Brooks

selected as Consultant in Poetry to the Library of Congress. Her poetry covers a wide range of forms and styles - including free verse, dramatic monologues, lyrics, and objective presentations driven by a controlled but powerful rage. The poetry is always rooted in the concrete experience and the localities of the characters whose stories she tells. The culture in which the characters of her poetry live out their lives is by turns oppressive, dynamic, and dangerous. Within this culture, the mundane details of an individual life can be lifted by Brooks through accumulation of detail and sympathetic rendition to a poem that celebrates as it mourns.

Brooks attended high schools in Chicago that ranged from largely white, to all black, to integrated. She graduated from the city's Wilson Junior College (now Kennedy-King College) in 1936, and was encouraged early in her publishing career by James Weldon Johnson and Langston Hughes. She published many of her early poems in the Chicago Defender, where she was an adjunct member of the staff, and later in Poetry. In 1938 Brooks married Henry Blakely and moved to Chicago's South Side.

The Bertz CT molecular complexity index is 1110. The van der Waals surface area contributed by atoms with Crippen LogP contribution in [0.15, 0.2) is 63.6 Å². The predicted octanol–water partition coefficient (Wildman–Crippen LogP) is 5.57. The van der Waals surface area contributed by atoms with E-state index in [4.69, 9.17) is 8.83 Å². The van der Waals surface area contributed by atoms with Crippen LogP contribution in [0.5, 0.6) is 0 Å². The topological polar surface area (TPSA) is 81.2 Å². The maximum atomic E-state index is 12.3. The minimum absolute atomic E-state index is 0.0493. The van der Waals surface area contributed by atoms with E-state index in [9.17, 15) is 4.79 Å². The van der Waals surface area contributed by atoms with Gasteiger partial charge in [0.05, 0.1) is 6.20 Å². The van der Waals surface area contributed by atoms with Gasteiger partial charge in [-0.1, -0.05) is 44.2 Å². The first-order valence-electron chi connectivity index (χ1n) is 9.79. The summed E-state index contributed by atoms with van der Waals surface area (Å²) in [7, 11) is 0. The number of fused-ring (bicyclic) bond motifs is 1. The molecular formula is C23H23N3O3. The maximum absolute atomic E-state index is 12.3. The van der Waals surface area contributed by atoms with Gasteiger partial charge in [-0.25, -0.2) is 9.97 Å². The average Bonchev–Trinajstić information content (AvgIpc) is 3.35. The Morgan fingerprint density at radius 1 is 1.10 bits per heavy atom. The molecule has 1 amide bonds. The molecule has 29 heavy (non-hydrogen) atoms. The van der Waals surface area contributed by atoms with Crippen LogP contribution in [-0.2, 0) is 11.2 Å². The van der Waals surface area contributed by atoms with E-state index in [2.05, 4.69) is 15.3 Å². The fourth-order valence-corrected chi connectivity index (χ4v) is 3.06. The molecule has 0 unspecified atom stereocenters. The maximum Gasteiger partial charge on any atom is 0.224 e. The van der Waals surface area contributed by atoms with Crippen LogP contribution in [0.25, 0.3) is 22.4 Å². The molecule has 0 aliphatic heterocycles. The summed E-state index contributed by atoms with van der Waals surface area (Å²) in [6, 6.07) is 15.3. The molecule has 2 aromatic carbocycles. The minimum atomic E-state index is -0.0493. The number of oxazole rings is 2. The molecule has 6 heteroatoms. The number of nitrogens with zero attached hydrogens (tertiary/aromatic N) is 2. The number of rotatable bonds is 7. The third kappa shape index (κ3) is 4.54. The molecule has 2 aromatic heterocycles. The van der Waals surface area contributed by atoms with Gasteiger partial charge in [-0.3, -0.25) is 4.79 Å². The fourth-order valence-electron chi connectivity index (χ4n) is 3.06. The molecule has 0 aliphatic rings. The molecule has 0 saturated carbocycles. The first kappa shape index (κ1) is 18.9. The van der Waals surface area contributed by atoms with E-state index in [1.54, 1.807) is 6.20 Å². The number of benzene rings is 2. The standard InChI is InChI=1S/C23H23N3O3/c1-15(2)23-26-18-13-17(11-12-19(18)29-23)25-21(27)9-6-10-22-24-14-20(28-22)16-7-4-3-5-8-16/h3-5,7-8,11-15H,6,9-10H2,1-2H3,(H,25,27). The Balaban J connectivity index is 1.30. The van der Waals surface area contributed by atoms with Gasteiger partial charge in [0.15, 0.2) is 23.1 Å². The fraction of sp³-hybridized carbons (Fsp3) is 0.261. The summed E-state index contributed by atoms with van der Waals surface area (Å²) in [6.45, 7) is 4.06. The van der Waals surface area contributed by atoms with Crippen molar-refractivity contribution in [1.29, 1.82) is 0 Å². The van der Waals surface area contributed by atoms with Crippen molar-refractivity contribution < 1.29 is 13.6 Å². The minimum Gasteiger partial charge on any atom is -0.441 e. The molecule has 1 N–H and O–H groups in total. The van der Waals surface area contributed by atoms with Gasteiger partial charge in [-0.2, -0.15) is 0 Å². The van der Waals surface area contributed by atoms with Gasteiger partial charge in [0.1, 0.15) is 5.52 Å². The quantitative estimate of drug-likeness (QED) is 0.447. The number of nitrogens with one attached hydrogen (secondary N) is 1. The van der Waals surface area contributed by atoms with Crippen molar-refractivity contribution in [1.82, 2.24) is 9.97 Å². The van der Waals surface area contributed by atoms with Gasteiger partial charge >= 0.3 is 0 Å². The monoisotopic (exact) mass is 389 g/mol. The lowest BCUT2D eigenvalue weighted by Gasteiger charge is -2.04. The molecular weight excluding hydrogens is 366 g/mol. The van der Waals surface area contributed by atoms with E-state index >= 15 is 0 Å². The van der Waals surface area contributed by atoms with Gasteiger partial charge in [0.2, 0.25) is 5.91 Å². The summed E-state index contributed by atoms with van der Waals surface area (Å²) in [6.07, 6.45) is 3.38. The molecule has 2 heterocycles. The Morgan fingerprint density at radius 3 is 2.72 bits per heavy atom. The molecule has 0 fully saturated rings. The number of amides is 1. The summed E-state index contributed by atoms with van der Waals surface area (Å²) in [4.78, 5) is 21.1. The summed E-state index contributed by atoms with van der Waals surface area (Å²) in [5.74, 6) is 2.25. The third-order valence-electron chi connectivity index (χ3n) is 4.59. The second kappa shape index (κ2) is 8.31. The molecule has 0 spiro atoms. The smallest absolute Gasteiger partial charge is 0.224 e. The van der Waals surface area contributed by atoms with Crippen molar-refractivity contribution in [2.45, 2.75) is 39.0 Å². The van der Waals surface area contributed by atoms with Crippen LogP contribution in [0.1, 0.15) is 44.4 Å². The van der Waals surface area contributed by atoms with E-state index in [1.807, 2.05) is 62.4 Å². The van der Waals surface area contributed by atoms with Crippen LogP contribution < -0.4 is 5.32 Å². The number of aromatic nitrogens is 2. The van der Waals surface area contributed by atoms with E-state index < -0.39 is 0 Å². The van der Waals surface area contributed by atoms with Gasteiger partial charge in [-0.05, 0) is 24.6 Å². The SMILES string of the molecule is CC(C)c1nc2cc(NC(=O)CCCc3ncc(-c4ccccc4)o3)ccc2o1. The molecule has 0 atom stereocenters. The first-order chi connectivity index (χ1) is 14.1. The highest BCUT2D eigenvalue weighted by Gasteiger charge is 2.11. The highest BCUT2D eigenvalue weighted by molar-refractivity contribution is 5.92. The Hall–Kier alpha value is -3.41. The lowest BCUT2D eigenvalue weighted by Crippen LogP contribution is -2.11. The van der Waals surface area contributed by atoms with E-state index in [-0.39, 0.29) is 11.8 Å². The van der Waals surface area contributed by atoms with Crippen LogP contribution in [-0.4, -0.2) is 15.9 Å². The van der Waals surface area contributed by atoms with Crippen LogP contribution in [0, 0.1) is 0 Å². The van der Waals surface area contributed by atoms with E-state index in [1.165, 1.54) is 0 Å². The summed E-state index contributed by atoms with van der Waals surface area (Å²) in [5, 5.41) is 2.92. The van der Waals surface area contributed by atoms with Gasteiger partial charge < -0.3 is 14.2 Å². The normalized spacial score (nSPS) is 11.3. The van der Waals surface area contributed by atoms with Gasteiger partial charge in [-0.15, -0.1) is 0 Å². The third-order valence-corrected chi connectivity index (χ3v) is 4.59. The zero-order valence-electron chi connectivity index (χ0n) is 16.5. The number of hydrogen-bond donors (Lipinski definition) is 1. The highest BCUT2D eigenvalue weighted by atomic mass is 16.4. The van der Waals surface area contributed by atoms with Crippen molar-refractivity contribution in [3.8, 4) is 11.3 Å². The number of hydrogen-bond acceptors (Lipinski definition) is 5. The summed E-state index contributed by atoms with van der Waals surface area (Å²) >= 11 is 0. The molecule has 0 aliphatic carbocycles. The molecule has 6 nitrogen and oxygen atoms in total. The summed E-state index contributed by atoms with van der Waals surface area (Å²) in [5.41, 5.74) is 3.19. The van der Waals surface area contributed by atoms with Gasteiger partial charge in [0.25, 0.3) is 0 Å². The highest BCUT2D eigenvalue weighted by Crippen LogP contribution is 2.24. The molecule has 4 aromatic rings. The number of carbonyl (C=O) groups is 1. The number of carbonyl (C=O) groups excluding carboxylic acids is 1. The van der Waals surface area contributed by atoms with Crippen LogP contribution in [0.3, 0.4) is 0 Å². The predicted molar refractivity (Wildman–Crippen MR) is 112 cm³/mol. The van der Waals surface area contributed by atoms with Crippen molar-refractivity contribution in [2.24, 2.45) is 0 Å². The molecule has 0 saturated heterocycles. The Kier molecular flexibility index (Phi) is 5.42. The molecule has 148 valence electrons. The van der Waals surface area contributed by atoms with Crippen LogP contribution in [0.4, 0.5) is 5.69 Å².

Her first book of poems, A Street in Bronzeville, was published in 1945 and was received with critical acclaim. In this book appeared such characteristic poems as "A Song in the Front Yard," where the speaker wants to break free from respectability and convention ("I want to peek at the back . . . / A girl gets sick of a rose"), and "Of De Witt Williams on His Way to Lincoln Cemetery," detailing the haunts and truncated life of "a / Plain black boy." These poems echo the narrative vein and novelistic style of a poet such as Edwin Arlington Robinson, or the Spoon River Anthology poems of Chicago poet Edgar Lee Masters. The characters are sympathetically treated even as their limitations are exposed. "The Sundays of Satin-Legs Smith" is another often anthologized poem from this first book. From a different perspective, the dramatic monologue "The Mother" explores the emotions of the speaker towards the children she has aborted, aware of their presence through their absence, offering a love which can only reach out to their memory, for "Abortions will not let you forget."